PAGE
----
People like telling us that it doesn't matter what our time is, but it does matter. As a "non-competitive" participant, I'm not going to worry too much about how my time compares with others, but I do think it's important to have some sort of personal goal, or a prediction of what my final time will be. And it's really tough to guess. I think the excitement of the day will make me go faster, but stress of the crowds in the water will slow me down. Still, I'm trying to come up with an estimate.
I have Jon Cryer issues. Nothing personal against the guy, it's just that some of the obsessive, compulsive, nerdy character traits he portrays hit a little too close to home. (The definitive example is this clip from Two and a Half Men where Alan has a "plan" to get good movie seats. I am totally That Guy. I am Jon Cryer.)
I was in the pool this morning when I looked up and saw a huge flash of light in the sky, then 2 seconds later KAPOW! Giant thunder crash- it was setting off car alarms everywhere. I got out of the pool, just as I was trained to do since I was kid. But then I started thinking: the reason we always got out of the water as kids was because we swam in lakes, and lightning likes to hit the tallest object in an area (not exactly true, but go with it.) In a lake, that object is your head. The pool I was in this morning is only 1 lane wide. It has a row of trees on one side, and a 20-story building on the other. There's no way the lightning would pass those targets and hit me. I hadn't finished my laps, so I got back in the pool. 20 seconds later, KAPOW! Another strike. I got out.
There was a big surf advisory this weekend. Apparently there was some storm in Tahiti, and that meant big waves in California. I dunno, sounds like some sort of government cover-up to me. I mean, like Tahiti is totally like over a hundred miles away and stuff. Whatever. I went to Santa Monica on Saturday, and sure enough the waves were pretty big. Not Poseiden Adventure big, but enough to get your attention. There were lots of surfers in the water, but no swimmers. I then went down to Venice, thinking there might be people in the water there. Nope, just more surfers. I don't mind swimming by myself, as long as there are lots of people around me. (Surfers don't count.) There's "being dedicated", and there's "being stupid", so I just stayed out of the water.
I keep a training log. Basically, I keep records of date, time, distance, and brief notes if anything unusual happened. Here are some of my notes from last year in the weeks leading up to me pulling my achilles tendon:
Just 2 days ago I was complaining about all the clothes hanging in my bathroom. The dripping clothes is the least of my worries. Last night, I put my shirt in the sink to rinse it out. I was going to let it soak a bit and put the faucet on low flow, trusting the emergency drain. Well it seems that the shirt floated over and clogged the drain while I was in another room for a half hour, having completely forgotten that I was in the middle of washing a shirt. When I came back, water was cascading on to the floor. The carpet is DRENCHED and it already has that moldy smell. I may have to replace the carpet or at least the padding underneath.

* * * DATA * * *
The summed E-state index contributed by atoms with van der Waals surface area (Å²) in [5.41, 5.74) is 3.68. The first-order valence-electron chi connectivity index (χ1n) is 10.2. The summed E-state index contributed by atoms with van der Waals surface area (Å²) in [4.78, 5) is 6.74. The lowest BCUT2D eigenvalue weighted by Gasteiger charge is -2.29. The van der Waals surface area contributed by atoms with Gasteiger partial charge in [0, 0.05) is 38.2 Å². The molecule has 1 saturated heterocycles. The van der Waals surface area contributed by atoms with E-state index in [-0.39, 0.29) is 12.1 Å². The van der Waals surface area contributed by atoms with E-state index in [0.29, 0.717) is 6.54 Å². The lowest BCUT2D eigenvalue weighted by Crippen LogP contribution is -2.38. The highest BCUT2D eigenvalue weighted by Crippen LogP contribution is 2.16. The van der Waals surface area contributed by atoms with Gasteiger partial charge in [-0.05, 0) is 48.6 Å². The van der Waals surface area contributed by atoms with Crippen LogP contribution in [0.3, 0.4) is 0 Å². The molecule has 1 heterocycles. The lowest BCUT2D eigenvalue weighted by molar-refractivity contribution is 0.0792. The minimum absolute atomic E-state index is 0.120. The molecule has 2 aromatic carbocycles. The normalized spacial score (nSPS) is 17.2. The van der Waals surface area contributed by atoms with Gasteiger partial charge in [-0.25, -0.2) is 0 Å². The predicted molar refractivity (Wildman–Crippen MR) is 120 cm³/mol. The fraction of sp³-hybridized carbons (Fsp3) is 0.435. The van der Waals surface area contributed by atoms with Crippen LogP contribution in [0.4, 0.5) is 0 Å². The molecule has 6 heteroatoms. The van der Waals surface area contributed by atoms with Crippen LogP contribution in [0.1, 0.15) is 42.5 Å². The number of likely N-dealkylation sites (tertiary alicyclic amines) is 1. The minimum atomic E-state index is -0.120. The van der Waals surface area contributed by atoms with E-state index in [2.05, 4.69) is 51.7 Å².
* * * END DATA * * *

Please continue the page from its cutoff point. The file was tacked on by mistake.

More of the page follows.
I swam myself sick last night. I went to a group swim lesson in Pasadena. It started off fine. We had to do some freestyle laps and I was basically keeping pace with the group which I haven't been able to do in the past, so that was good. Then we had to grab swim boards and do some flutter-kicking exercises. (I was told previously I'm a bad kicker; I keep reminding myself that Coach Gareth told us that kicking is less important in the ocean so I don't worry about it much. I know, that's a terrible attitude but it gets me across the pool.) So things were going OK, then the coach tells us to do the backstroke to the other side.
The triathlon has an odd side-effect: My guest bathroom is now a permanent laundry room. It is constantly filled with dripping clothes. After each workout I hand-wash all my clothes and hang them in the shower to dry, and it is a never-ending cycle of rotating out dry clothes with new wet ones. Shorts, shirts, socks, even hats and gloves sometimes. The tub has a layer of sand in it from each time I rinse out the wetsuit (or as my friends call it, "the dead body hanging in the shower.")
Somebody I work with as well as a few people on the Tri Team were talking about doing the "Big Rock Triathlon" in November. It's a 1-mile swim, a 52 mile bike ride, and a 9-mile run. And I started thinking about doing it. In 2 months, I think I could work up to doing the swim, could probably do the run, but the bike would be really tough. Still, I started planning on how I could train for it to be ready in time.
I did an ocean swim by myself yesterday. Well, me and 50,000 of my closest Labor Day friends. I didn't swim out far, I just wanted to practice my ins and outs.
We had a full dress-rehearsal this weekend and it went much better than the run-through I tried last month. For starters, I actually finished it this time, so that was a big deal. Yay. I also managed to find a good balance with drinking fluids. You want to drink enough to stay hydrated and keep energy in your system, but not so much that you have to... well, you know... go make tinkle.
Odocreep noun. A symptom whereby the planned distance of a workout is extended during the actual workout. For example, planning on riding 10 miles, then at mile 5 deciding to do 12 miles, then at mile 8 to do 16, etc.